Painting sale is not going to help church
PUBLISHED: 10:25 26 September 2011
How great thou art?
As a Honiton resident for almost 25 years I have been very interested to read the about the William Salter painting, The Entombment of Christ.
Since its donation over 170 years ago, as I understand it for the benefit and enjoyment of the townspeople of Honiton, this painting has enjoyed the custody of St Paul’s Church. Certainly, we currently live in straitened times and the Rector must be finding it difficult to raise the necessary amount for general running expenses and Parish Share required by the Diocese. However, I struggle to see that trying to raise money through the sale of the painting will provide the answer to the church’s prayers, certainly beyond the very short term at most.
I can’t help wondering if there hasn’t been a bit of naivety along the way. Some very important facts seem to be missing or obscured which would enable a considered and objective decision to be made. I gather that recently the Rector appeared to have no problems whatsoever asking churchgoers to donate money to cover the veterinary costs of treating a cat she had rescued. This makes me think she is capable of involving herself in alternative ways of raising the money for the church. It would avoid running the significant risk of depriving Honiton of a potentially valuable painting, donated by an internationally known Honitonian and painted with dedication and care. The painting appears to have been placed ‘in trust’ for the people of Honiton, resulting in it not actually being the property of the Church or under the auspices of the Parochial Church Council any more than the rest of Honiton’s residents!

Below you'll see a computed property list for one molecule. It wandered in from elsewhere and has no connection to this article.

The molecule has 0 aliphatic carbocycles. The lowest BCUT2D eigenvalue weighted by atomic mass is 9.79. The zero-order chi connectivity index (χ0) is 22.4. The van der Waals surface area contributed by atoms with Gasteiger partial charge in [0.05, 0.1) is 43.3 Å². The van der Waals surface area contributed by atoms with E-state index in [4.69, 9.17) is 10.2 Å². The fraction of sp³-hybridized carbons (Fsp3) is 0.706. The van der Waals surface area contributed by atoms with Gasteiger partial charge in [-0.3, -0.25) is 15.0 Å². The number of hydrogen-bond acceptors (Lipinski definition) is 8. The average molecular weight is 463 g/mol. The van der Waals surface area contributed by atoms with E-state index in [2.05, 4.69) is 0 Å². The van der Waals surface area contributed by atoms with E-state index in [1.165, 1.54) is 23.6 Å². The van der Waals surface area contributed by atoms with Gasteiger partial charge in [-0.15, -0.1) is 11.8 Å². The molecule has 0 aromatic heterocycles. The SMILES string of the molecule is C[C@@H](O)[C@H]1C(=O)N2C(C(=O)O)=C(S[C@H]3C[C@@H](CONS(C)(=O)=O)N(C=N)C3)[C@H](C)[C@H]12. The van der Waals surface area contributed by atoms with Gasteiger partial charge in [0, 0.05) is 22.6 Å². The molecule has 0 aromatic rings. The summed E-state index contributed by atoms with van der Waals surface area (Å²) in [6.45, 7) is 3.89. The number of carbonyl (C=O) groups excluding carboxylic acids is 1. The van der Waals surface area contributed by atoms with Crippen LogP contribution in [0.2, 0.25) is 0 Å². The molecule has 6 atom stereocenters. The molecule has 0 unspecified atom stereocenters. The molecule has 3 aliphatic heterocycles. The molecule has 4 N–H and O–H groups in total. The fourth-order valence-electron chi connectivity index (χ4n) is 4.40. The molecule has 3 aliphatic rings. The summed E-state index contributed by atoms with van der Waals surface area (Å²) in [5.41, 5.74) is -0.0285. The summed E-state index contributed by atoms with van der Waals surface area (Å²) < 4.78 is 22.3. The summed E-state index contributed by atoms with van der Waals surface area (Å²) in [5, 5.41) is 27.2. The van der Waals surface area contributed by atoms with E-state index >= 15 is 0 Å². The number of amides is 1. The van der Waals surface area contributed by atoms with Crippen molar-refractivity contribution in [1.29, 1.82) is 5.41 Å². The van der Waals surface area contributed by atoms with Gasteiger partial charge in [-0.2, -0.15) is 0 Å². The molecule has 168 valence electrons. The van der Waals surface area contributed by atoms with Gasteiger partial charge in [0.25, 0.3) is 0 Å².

Surely, there is a considerable difference between ‘custodianship’ and ‘ownership’ and it would not surprise me if, as a result of needing to establish ownership in order to decide whether to sell the picture, legal costs would be incurred. Is the painting listed on the church terrier (inventory) and if so what information is given relating to it? If the painting is sold without definitive ownership being established then surely it would be the equivalent of the curator of Allhallows Museum selling off the exhibits! Not only that but by failing to establish ownership, deciding that the painting should be sold and in doing so potentially effectively blocking the restoration (by refusing the Midweek Herald’s offer to spearhead the necessary fund-raising campaign) would the Parochial Church Council be within the law and would they have the right to use the proceeds from the sale? What reasons were given for refusing the offer of raising the necessary restoration costs as those quoted seemed somewhat unspecific?
Whilst the appreciation of ‘fine art’ tends to be a very individual thing, has the true value of the painting been assessed, both in its current state and if it were to be restored? If the reported restoration costs are £3,000, how does this figure compare with a proper valuation when the work has been completed?
Carolyn J Asher
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